Wednesday, January 30, 2013
Living Past the Angst
The last months of 2012 brought a host of trials to the Ghost Clan. Some will pass into the ether as if they never existed while others will haunt us until we can reconcile our own failures or forgive ourselves for bad decisions. One thing that hit this writer hard, however, was the depth and the visceral reality of what it means to be a teenager.
As I watched my child struggle with the pressures of making decisions at the age of 15 that could forever change his life path, I thought, “My god! How did I ever survive it?” I’ve always said that there wasn’t enough money in the world to entice me to relive my childhood, especially my adolescence, but living it through my son gave that sentiment a whole new meaning. We tend to romanticize teenage “angst” and talk about it with a sense of nostalgia or condescension, but there is nothing romantic about what my kid is going through.
It’s insane! We stuff their heads full of what we think is important information and ask that they “learn it” in the most ridiculous ways, test them using the most ludicrous methods and demand that they perform because their life and the funding life of the school depends on it, then ask them to decide what they plan to do with their entire life, eternally punishing them for mistakes or minor lapses in judgement, all while their brains are swimming in hormones and growing new synapse connections at the rate of a rocket breaking through the atmosphere. How does anyone survive that?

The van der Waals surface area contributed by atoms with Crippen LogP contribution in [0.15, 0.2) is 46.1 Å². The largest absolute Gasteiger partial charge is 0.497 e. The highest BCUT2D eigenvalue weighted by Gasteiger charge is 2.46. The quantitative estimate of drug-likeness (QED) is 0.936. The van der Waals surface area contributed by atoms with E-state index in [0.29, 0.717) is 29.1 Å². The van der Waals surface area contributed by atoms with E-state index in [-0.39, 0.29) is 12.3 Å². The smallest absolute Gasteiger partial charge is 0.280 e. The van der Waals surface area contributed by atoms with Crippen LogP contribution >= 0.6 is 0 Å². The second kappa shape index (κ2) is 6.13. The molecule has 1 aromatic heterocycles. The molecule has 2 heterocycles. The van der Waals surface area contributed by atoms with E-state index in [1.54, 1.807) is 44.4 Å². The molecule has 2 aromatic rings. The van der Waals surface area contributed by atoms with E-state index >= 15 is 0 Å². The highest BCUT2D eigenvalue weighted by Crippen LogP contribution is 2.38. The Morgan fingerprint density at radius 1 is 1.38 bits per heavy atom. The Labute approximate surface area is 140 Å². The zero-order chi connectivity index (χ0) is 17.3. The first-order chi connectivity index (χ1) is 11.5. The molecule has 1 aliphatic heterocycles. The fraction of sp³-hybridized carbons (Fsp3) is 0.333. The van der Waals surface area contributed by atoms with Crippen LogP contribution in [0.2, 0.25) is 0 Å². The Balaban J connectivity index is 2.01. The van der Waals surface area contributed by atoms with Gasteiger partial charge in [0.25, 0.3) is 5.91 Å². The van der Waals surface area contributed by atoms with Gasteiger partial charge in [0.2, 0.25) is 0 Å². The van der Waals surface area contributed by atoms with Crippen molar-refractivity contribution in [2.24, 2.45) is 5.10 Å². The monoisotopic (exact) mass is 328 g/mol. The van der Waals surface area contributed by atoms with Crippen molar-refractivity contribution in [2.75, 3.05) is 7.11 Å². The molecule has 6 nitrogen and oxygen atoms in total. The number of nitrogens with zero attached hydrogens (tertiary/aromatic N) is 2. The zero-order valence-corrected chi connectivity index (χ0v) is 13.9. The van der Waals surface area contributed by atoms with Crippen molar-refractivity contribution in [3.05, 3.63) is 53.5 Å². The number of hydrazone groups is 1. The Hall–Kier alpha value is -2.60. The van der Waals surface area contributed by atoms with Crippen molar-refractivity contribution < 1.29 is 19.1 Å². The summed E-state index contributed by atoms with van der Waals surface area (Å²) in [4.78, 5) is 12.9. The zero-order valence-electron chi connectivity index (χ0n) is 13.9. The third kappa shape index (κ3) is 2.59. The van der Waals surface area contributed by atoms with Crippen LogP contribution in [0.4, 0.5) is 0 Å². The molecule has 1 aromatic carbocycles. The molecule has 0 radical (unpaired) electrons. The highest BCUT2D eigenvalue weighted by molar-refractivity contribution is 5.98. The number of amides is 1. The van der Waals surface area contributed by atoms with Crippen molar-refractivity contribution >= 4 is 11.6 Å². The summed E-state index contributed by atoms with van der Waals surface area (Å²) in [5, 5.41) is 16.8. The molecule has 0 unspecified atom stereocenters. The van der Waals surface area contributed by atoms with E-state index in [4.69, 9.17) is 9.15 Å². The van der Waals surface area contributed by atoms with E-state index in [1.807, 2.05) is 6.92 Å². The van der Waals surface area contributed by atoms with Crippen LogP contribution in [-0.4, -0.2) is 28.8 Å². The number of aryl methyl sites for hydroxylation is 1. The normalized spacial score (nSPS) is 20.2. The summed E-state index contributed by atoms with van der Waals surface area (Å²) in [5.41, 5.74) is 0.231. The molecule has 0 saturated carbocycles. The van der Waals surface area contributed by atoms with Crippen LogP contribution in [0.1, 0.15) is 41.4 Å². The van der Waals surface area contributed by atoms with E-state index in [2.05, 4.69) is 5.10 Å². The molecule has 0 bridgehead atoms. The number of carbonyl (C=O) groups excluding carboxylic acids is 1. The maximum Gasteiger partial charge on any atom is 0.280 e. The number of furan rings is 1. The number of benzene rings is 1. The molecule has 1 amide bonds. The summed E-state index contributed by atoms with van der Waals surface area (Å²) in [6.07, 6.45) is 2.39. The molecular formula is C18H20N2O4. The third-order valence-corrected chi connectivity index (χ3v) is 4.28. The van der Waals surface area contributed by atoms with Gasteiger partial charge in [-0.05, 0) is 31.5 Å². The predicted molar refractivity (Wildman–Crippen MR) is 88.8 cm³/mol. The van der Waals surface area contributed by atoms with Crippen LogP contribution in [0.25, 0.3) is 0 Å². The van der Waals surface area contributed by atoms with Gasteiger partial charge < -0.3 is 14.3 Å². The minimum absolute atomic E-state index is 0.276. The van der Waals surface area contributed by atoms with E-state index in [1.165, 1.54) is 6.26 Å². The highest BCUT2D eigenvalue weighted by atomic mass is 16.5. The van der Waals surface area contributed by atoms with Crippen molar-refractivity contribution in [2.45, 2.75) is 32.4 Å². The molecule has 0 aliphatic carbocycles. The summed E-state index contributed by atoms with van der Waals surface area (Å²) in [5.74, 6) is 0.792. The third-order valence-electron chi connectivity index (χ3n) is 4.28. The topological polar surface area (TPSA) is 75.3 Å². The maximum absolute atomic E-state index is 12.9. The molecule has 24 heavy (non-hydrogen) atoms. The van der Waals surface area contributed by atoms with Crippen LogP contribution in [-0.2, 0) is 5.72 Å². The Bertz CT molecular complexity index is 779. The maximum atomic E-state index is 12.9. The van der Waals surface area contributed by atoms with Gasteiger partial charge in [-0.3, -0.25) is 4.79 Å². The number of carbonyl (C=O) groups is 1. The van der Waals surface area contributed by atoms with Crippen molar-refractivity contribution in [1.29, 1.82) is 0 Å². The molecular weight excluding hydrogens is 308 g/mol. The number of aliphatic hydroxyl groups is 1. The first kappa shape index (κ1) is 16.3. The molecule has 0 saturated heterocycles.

So far, my little Ghost Clan has managed to hack our way through it, but it ain’t pretty. As I struggle with my current WIP, I realize that I can’t rely on my own memory of an angsty adolescence as a point of reference because time has warped my sense of urgency and, surprisingly, healed some of the insecurity that is essential to that experience. So I write these characters with a fresh look at their hell. Determined to get to the “real” heart of it, I mark my son’s experience and learn from him what my soul struggles to remember because it has worked so hard to forget.
What kind of “wake-up” have you had recently that is influencing your writing?